I am taking inspiration from you lovely ladies. I have had a good day today out with my mum and friend. Speaking openly about our feelings without getting upset. Mum told me that her and her sister both broke down when she told her. I didn't expect that, not sure why as I am the only daughter/niece. Not told too many people so far and most has been the cowards way out, by email. That way, I don't have to see the pity in their face. That probably sounds callous, but to see sympathy will make me a jibbering wreck and I am trying my hardest to keep it together. I have got a day out with my old school chums on Saturday and I really want to tell them in person but I know that is going to be the hardest chat so far.
Hi Sam. Firstly "welcome". I am a few weeks ahead of you, and due to go for mastectomy on 24th. My head was in a total spin for the first couple of weeks after being told (still are a bit, as I won't know a treatment plan until after the op and all results are in). My advice to you is to take your time to get your head around things, and try not to take all information in all at once, as it can really "blow" your mind. Tell people who you wish to know, in your own time, in your own way, that is comfortable to you. Allow yourself to have "I feel sorry for myself time", and don't feel guilty about that. Accept any help that is offered (whether you need it or not), as sometimes, this can be a way for those who care about you to cope with their feelings. I am still apprehensive about what is happening to me, but honestly, you are still a bit "goshed" with everything. Stay as positive as you possibly can, and be thankful, as I am, that we are all part of a very supportive, and "elite" group xxx
Hi gobby2310, sorry to hear of your diagnosis. I have diffuse margins on a 5cm tumour so the consultants have agreed neoadjuvant chemotherapy to shrink the tumour and clean the margins and the lymph nodes before surgery. If there is any risk of cells not being caught then I'm sure further treatments will be given until everything is clear, so try not to worry too much. It's hard to not think negatively and let go and have faith in the medical profession alone because we want to feel in control of our own bodies and this has been taken away from us and handed over to the experts, and rightly so. Being very independent women also means letting go of control is very hard for us to deal with. Take care. X
I found a lump in March, went to the doctor, who found another lump! Got my appointment for mammogram, ultrasound and biopsy. Had to have op on 24th April as it was cancer. Checked for lymph nodes....ok with everything up until results from Path came back.....appointment yesterday to say not clear margins on one of the lumps and now I am worried. I am a very independent woman and find it really hard to accept help. My husband does what he can but works very long hours and mostly afternoon/evenings so am left on my own a lot of the time. I now have to go in for another op on Monday but what if they still don't catch it all. I am much more worried than my first op......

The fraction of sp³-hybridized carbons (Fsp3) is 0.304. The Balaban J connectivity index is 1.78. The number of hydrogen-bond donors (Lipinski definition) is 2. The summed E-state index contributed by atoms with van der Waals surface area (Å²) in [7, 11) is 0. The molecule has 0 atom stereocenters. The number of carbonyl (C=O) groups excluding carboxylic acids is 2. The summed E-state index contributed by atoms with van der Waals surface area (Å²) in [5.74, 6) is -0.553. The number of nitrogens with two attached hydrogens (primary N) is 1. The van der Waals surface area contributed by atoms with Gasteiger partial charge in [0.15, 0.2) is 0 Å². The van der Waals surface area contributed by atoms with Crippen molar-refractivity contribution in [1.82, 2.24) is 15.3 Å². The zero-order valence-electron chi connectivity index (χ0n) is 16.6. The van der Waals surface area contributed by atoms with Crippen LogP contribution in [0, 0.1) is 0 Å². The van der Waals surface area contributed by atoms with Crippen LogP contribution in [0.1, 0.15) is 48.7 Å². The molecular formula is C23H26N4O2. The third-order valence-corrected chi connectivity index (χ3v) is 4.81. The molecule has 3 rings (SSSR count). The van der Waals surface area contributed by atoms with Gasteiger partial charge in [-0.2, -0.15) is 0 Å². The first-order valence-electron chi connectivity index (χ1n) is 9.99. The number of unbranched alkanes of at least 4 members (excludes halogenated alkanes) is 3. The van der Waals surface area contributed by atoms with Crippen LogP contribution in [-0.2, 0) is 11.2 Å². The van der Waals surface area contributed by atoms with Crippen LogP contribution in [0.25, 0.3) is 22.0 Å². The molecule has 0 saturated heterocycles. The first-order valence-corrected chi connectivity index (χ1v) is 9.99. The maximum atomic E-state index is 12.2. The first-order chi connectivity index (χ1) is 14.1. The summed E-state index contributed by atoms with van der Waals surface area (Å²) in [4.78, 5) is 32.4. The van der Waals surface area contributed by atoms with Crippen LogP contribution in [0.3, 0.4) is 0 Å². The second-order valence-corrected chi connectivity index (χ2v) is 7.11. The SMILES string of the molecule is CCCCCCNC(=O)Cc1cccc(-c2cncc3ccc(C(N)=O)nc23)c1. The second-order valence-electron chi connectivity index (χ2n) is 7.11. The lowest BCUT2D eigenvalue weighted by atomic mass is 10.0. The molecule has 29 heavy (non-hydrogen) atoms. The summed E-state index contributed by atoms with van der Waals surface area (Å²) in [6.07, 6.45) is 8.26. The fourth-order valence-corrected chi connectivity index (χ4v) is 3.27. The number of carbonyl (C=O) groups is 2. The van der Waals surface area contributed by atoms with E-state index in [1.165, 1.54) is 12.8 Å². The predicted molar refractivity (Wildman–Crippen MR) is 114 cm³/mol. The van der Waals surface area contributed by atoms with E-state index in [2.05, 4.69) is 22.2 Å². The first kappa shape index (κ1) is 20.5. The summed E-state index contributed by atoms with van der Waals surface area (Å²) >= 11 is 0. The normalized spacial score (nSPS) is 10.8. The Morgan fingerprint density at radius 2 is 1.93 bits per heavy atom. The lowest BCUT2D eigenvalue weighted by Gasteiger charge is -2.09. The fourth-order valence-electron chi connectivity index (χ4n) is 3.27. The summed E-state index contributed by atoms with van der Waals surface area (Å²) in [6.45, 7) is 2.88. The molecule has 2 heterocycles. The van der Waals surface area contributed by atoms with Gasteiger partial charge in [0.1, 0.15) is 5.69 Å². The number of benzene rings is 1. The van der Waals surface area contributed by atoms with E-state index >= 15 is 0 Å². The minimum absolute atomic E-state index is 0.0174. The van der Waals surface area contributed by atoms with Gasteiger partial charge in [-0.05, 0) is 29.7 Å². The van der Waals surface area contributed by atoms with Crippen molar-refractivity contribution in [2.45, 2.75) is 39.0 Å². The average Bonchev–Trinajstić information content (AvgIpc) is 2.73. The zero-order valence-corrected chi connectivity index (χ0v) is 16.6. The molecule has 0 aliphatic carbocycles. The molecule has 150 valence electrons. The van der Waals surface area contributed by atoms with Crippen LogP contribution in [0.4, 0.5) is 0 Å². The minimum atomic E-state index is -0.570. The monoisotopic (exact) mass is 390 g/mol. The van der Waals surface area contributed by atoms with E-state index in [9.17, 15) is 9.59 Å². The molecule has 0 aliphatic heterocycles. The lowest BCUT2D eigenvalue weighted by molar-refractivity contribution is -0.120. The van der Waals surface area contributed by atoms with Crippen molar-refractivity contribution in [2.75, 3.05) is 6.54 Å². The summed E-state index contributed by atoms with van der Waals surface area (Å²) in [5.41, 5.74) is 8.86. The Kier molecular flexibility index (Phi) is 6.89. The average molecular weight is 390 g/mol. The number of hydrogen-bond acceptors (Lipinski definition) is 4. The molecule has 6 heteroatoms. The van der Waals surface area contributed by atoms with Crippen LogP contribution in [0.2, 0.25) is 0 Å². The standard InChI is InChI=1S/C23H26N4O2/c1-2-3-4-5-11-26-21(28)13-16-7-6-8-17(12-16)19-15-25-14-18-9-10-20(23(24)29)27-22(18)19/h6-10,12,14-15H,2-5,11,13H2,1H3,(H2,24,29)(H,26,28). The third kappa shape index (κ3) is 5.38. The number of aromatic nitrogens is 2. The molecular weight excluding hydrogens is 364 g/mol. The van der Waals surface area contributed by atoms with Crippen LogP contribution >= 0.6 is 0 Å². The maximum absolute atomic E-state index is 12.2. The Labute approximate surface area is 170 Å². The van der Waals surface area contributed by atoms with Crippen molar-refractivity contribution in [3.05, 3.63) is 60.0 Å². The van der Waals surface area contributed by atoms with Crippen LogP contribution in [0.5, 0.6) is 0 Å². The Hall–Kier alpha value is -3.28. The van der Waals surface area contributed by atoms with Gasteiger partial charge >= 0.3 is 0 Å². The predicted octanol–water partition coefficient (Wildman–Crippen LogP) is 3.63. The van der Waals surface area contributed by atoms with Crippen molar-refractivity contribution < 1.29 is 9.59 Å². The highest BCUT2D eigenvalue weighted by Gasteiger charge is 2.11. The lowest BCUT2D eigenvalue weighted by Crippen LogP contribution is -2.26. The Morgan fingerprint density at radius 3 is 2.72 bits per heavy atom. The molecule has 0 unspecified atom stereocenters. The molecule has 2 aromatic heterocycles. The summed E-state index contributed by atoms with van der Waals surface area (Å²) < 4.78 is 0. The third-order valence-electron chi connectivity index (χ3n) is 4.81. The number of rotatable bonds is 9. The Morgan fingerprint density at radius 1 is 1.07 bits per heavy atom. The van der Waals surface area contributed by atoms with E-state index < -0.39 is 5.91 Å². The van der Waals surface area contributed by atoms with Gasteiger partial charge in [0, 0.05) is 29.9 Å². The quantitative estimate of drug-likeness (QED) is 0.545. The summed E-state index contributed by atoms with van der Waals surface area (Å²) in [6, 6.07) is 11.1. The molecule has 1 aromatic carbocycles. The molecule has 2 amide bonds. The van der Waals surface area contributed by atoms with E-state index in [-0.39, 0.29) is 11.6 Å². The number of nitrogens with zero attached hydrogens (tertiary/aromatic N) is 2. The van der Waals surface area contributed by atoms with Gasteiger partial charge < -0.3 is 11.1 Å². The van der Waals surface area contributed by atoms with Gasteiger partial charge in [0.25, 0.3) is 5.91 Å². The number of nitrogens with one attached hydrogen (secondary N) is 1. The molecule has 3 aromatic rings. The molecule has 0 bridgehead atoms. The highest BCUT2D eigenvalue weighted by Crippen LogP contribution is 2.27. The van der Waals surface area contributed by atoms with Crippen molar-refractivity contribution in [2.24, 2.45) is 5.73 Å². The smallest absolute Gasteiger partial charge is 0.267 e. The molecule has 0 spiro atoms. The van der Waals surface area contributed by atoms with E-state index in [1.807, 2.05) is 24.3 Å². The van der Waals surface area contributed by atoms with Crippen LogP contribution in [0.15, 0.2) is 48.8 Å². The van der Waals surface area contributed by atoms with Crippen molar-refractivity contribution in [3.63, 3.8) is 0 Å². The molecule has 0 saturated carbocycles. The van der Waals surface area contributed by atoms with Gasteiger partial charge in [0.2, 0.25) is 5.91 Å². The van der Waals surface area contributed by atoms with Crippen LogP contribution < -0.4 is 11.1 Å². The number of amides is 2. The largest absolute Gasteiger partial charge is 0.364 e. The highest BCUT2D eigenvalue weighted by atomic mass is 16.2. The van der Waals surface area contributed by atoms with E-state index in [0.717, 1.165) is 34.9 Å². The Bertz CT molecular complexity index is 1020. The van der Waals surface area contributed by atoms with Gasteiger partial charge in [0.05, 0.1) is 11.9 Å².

Hi Sam890, sorry to hear of your diagnosis and welcome to our exclusive club. I was diagnosed at the end of March with stage 2 locally advanced BC including local nodes. I had my first chemo 27th April and have my second tomorrow. I have my surgery at the end of 8 rounds. It's such a massive shock at first and I found telling people made me feel like I was letting everyone down and was going to be the cause of their unhappiness. Like you, I've always been a superheroe so asking for or allowing others to help doesn't feel natural for me. Like others have said, allowing others to help also helps them to deal with it, because everyone just wants to do something. Also, take care of your thoughts because your mind will spiral out of control at times, so recognise these thoughts for what they are. They represent feelings of helplessness due to loss of control. Take care and get yourself nice and healthy ready for treatment - I found focussing on nutrition was a good distraction and coming on here helps too. X
I am the same as you, little miss independent, I am the helper not the one being helped. I have learned to ask for help in my journey, one because there was stuff I simply could not do without compromising myself and my health, and the other when my best friend said to me that by my letting her help me it was helping her deal with my diagnosis, I never thought of it like that
Hi Zara. I used to duck out of computer classes at school cos they were full of a different language and I think I metally ducked out of the room yesterday! It seems like things move so quick, don't you think? One minute life is ticking along nicely and then it is full of appointments. I know it is neccessary but it's just the shock. I know I wont change my mind about going to any of these on my own as that is how I deal with things. My biggest fear is having to lean on others when I wont be able to drive. I am the one normally who drives, organises, and take care of everything. When the table turns I am going to be a horrible person to live with! Perhaps I should be appologising to all around me now!!!